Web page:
The California Teachers Association adamantly opposes school choice and teacher accountability; and all the public employee unions implacably fight privatization, competition, restrictionson the collection and use of union dues, and pension reform. Tax monies that were once spent on infrastructure are now siphoned off to inflate employees’ salaries and benefits. Government spending has increased dramatically with no discernible improvement in public services, the grim details of which are explored at length in other chapters here.
Joel Kotkin points out that “California’s environmental movement has become so powerful that it feels free to push its agenda without regard for collateral damage done to the state’s economy and people.” For example, although California (like Texas) sits atop substantial oil reserves, environmentalists have managed to severely restrict drilling in the interior and offshore. In the name of “green energy,” utilities are required to provide a third of their total electricity from costly “renewable” sources (such as solar and wind generation) by 2020, which drives up already-high residential and commercial rates. “Carbon neutrality” edicts for all new development will cost California an estimated 1.1 million jobs over the next decade.
Trial lawyers are another rent-seeking special interest group. The American Tort Reform Association regularly names California as one of the nation’s “judicial hellholes,” based in large part on abusive class action litigation involving minor violations of arcane consumer and/or employment regulations. Class members receive coupons or pennies, but the lawyers who bring the class action receive millions. Heather Mac Donald describes how multiculturalism and political correctness have debased California’s once-peerless system of higher education, and how zealous advocates for the homeless threaten to turn the state’s urban centers into unruly colonies of beggars, vagrants, and druggies.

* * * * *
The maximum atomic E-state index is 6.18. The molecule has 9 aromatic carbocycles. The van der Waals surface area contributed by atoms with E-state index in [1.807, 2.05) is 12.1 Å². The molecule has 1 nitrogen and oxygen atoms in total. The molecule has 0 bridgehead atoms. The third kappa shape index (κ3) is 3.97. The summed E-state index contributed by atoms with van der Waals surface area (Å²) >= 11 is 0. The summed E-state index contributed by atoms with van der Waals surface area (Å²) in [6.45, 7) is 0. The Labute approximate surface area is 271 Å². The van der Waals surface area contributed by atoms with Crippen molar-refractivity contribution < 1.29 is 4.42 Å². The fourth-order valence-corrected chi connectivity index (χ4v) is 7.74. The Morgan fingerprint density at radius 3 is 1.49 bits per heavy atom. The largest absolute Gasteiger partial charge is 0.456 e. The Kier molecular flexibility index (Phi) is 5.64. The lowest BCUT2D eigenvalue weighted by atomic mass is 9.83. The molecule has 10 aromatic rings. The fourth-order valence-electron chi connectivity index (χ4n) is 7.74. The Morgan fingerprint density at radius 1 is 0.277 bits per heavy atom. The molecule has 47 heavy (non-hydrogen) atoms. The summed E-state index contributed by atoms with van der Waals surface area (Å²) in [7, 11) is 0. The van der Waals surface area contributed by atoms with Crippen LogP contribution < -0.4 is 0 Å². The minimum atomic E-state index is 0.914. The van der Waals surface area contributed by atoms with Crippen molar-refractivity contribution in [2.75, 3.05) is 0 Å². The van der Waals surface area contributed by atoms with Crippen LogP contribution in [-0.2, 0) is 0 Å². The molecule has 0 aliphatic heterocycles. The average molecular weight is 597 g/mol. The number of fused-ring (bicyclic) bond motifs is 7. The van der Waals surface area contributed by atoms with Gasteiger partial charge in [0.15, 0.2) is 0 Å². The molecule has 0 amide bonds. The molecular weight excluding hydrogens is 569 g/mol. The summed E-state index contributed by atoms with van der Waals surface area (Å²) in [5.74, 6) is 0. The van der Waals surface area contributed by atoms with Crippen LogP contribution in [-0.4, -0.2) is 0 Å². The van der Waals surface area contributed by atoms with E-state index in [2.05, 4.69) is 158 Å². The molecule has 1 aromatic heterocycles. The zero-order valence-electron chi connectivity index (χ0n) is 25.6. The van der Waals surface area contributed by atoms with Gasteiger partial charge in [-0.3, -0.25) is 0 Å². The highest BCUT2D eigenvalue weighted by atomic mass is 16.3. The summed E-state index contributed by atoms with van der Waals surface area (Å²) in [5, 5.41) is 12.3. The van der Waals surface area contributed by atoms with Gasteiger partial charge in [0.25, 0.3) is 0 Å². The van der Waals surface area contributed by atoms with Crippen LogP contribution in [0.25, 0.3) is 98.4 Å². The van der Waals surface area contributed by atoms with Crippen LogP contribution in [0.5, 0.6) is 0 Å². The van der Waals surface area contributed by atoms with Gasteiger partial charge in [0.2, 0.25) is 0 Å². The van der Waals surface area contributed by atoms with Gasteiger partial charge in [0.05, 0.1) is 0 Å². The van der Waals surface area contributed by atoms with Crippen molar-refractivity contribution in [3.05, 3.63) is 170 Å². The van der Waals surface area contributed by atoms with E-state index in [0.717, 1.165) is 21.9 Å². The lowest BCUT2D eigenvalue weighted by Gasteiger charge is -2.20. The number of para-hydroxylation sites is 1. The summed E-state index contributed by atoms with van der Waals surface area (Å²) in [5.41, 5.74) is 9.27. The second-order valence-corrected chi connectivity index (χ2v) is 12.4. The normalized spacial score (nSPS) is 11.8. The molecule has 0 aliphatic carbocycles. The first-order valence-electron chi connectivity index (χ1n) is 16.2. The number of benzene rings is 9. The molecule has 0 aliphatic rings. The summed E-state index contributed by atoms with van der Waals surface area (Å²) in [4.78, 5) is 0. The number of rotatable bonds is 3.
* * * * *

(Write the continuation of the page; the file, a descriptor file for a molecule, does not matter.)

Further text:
Governor Rick Perry heralds his state as the “Texas Model,” but mainly it stands as an example of what California used to be. Businesses are relocating to Texas—voting with their feet—in order to escape the destructive consequences of the Beholden State. Can California be saved? The unprecedented demographic changes caused by massive illegal immigration—with little or no assimilation—must be taken into account. California simply is not the same state it was a generation ago: A large and growing percentage of the state’s population is unskilled, uneducated, and not fluent in English.
But the greatest challenge to California’s recovery lies in indifference and apathy on the part of voters. And in the face of powerful special interests, it will take considerable resolve to fix what’s broken. Much of California’s middle class—the constituency that passed Proposition 13, limiting property taxation, in 1978—has fled elsewhere. Increasingly, California is populated by liberal elites, service workers, activists, and public employees—all of whom tend to vote Democratic. The business community is in disarray. California might well become a Detroit-by-the-sea, a tragic symbol of greatness in decline and decay.
Whether or not California can be turned around, its road to ruin provides what Steven Malanga calls “a cautionary tale to the rest of the country, where the same process is happening in slower motion.” Other states failing to heed these warnings do so at their peril.
Mark Pulliam, a former Californian,is a writer in Austin, Texas.